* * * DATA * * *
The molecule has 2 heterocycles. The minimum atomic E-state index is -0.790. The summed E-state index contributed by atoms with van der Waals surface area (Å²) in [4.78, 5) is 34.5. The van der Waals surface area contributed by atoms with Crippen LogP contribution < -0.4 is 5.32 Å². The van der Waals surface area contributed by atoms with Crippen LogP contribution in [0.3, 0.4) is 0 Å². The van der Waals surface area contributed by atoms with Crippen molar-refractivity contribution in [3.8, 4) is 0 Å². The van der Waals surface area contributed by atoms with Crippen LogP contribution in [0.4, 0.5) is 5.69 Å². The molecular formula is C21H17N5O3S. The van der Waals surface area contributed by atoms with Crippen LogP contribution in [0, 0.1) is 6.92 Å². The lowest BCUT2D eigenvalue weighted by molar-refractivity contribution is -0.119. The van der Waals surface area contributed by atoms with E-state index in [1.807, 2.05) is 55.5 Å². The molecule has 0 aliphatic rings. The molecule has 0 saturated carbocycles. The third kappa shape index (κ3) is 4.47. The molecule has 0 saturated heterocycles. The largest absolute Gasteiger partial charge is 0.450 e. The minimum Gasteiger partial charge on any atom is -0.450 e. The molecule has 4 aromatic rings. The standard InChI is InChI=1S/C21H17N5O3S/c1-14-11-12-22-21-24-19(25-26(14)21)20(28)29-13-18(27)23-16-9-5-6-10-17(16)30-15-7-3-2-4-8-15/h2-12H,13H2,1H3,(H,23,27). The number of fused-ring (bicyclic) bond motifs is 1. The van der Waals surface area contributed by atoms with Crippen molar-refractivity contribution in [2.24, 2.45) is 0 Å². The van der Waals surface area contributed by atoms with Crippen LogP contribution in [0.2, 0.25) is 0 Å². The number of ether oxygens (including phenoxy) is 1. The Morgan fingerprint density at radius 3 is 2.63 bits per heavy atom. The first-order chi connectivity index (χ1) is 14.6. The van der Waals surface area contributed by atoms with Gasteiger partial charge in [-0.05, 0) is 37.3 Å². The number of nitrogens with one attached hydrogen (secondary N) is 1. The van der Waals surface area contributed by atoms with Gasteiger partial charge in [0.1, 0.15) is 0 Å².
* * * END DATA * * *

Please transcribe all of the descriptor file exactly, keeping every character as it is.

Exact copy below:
The molecule has 2 heterocycles. The minimum atomic E-state index is -0.790. The summed E-state index contributed by atoms with van der Waals surface area (Å²) in [4.78, 5) is 34.5. The van der Waals surface area contributed by atoms with Crippen LogP contribution < -0.4 is 5.32 Å². The van der Waals surface area contributed by atoms with Crippen LogP contribution in [0.3, 0.4) is 0 Å². The van der Waals surface area contributed by atoms with Crippen molar-refractivity contribution in [3.8, 4) is 0 Å². The van der Waals surface area contributed by atoms with Crippen LogP contribution in [0.4, 0.5) is 5.69 Å². The molecular formula is C21H17N5O3S. The van der Waals surface area contributed by atoms with Crippen LogP contribution in [0, 0.1) is 6.92 Å². The lowest BCUT2D eigenvalue weighted by molar-refractivity contribution is -0.119. The van der Waals surface area contributed by atoms with E-state index in [1.807, 2.05) is 55.5 Å². The molecule has 0 aliphatic rings. The molecule has 0 saturated carbocycles. The third kappa shape index (κ3) is 4.47. The molecule has 0 saturated heterocycles. The largest absolute Gasteiger partial charge is 0.450 e. The minimum Gasteiger partial charge on any atom is -0.450 e. The molecule has 4 aromatic rings. The standard InChI is InChI=1S/C21H17N5O3S/c1-14-11-12-22-21-24-19(25-26(14)21)20(28)29-13-18(27)23-16-9-5-6-10-17(16)30-15-7-3-2-4-8-15/h2-12H,13H2,1H3,(H,23,27). The number of fused-ring (bicyclic) bond motifs is 1. The van der Waals surface area contributed by atoms with Crippen molar-refractivity contribution in [2.24, 2.45) is 0 Å². The van der Waals surface area contributed by atoms with Crippen LogP contribution in [0.2, 0.25) is 0 Å². The number of ether oxygens (including phenoxy) is 1. The Morgan fingerprint density at radius 3 is 2.63 bits per heavy atom. The first-order chi connectivity index (χ1) is 14.6. The van der Waals surface area contributed by atoms with Gasteiger partial charge in [-0.05, 0) is 37.3 Å². The number of nitrogens with one attached hydrogen (secondary N) is 1. The van der Waals surface area contributed by atoms with Gasteiger partial charge in [0.1, 0.15) is 0 Å².